Super obesity is defined as a BMI of ≥50. A recent review comparing the outcomes of THA in this population to a matched-control group showed a significantly higher complication rate and hospital length of stay . A retrospective review by Schwarzkopf et al. showed that in patients with BMI between 45 and 70, every incremental 5 unit increase in BMI was associated with a statistically significant increased risk of having an in-hospital or postoperative complication, hospital length of stay, and readmission rate. These findings suggest that the impact of obesity continues to become more significant as patient’s BMI increases even above the standard morbid obesity cutoff .
We elected to perform surgery on our patient due to her poor and declining functional status, inability to perform any exercise secondary to hip pain, and relatively low comorbidity profile. A posterolateral incision was used due to its relative simplicity, preservation of the abductor mechanism, and routinely good exposure of the acetabulum through anterior displacement of the proximal femur. The posterolateral approach has also been shown to produce more accurate acetabular component positioning compared to other approaches even amongst high-volume joint surgeons . Intraoperatively, the primary concern was misplacing the acetabular cup due to poor visualization of the bony landmarks and inability to reach the hip joint with standard instruments. Several techniques were employed in order to increase exposure of the operative field and mobilize the femur anteriorly, which are well described. The major restraints to anterior femoral displacement are the gluteus maximus insertion, anterior capsule, and reflected head of the rectus femoris , all of which were released prior to deciding on hemiarthroplasty. Other described techniques include greater trochanteric osteotomy or use of an extensile approach, but these methods are associated with risk of nonunion [16,17] and have not been described for primary hip arthroplasty in morbidly obese patients.
Previous studies show obesity to be a risk factor for cup malpositioning [15,18], which is associated with several complications including dislocation, increased wear, squeaking in ceramic-on-ceramic bearings, and edge-loading in metal-on-metal bearings [18-20]. Morbid obesity is reported to be an independent risk factor for dislocation . Therefore, we predict that a malpositioned acetabular component would have led to early devastating complications in our patient.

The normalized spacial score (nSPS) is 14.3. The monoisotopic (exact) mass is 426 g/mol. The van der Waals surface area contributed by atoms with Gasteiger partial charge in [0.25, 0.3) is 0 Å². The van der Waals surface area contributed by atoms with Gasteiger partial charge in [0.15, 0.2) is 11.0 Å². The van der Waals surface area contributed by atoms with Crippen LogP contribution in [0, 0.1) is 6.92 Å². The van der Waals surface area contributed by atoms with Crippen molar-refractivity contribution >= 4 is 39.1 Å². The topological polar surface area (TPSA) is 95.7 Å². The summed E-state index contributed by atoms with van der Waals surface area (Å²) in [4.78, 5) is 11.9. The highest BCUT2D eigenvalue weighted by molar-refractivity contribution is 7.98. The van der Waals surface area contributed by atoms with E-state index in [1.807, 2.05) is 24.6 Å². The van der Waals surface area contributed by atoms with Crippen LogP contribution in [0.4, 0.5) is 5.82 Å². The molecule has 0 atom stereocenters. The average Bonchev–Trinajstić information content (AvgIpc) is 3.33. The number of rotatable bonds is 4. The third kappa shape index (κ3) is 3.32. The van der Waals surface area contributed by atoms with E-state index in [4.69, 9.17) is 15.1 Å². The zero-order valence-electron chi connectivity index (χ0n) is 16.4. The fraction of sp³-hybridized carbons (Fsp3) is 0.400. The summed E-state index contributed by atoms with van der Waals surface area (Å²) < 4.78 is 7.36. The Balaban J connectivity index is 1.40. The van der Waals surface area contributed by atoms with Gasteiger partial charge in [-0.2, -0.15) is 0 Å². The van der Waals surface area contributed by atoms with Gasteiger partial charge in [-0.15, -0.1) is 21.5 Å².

A literature search yielded only one similar case of a THA converted to hemiarthroplasty due to severe obesity. The authors reported a case of a patient who underwent bariatric surgery and successfully decreased her BMI from 52 to 33 preoperatively. During the time of surgery, her hip circumference was still persistently high, and an acetabular cup could not be placed due to soft tissue interfering with retractor placement, tissue reflection, and surgical access to the acetabulum. While a lower BMI after bariatric surgery may decrease the medical complications of surgery , this may not resolve the issues related to the operative site for orthopedic surgeons .
The predicted long-term sequelae of performing a hemiarthroplasty instead of THA is a decreased lifespan of the implant and accelerated acetabular erosion requiring eventual conversion to THA. In one historical study, 37% of 71 patients who received a unipolar hemiarthroplasty followed up at 2 years either needed or had undergone total hip replacement. Of those living independently, 55% required THA because of development of pain . Young age, high activity level, and length of follow-up are the most important factors leading to acetabular erosion . By placing a bipolar prosthesis, the theoretical advantage of shifting movement away from the acetabulum to the internal prosthesis articulation may improve results . In one randomized control trial comparing unipolar versus bipolar prostheses, surgeons found acetabular erosion in 20% of patients in the unipolar group compared to 5% in the bipolar group at latest follow-up, suggesting that bipolar hemiarthroplasty may reduce acetabular erosion .
In conclusion, it is important to medically and physically optimize a patient prior to total hip replacement surgery. While obesity is not a contraindication for surgery, patients should be advised to lose weight prior to surgery in order to potentially decrease the medical and mechanical complications related to increase BMI. While this may be beneficial in most patients, even significant weight loss from bariatric surgery may not address the large soft tissue envelope around the surgical incision site. Therefore, orthopedic surgeons must thoroughly examine their patients and estimate the amount of soft tissue that lies between the skin and the acetabulum before committing to surgery, and be familiar with the surgical techniques that may help provide adequate exposure to the acetabulum. While a hemiarthroplasty may not be the ideal implant for this patient, the high risks associated with a poorly positioned acetabular component may outweigh the benefits of performing a total hip arthroplasty under suboptimal conditions.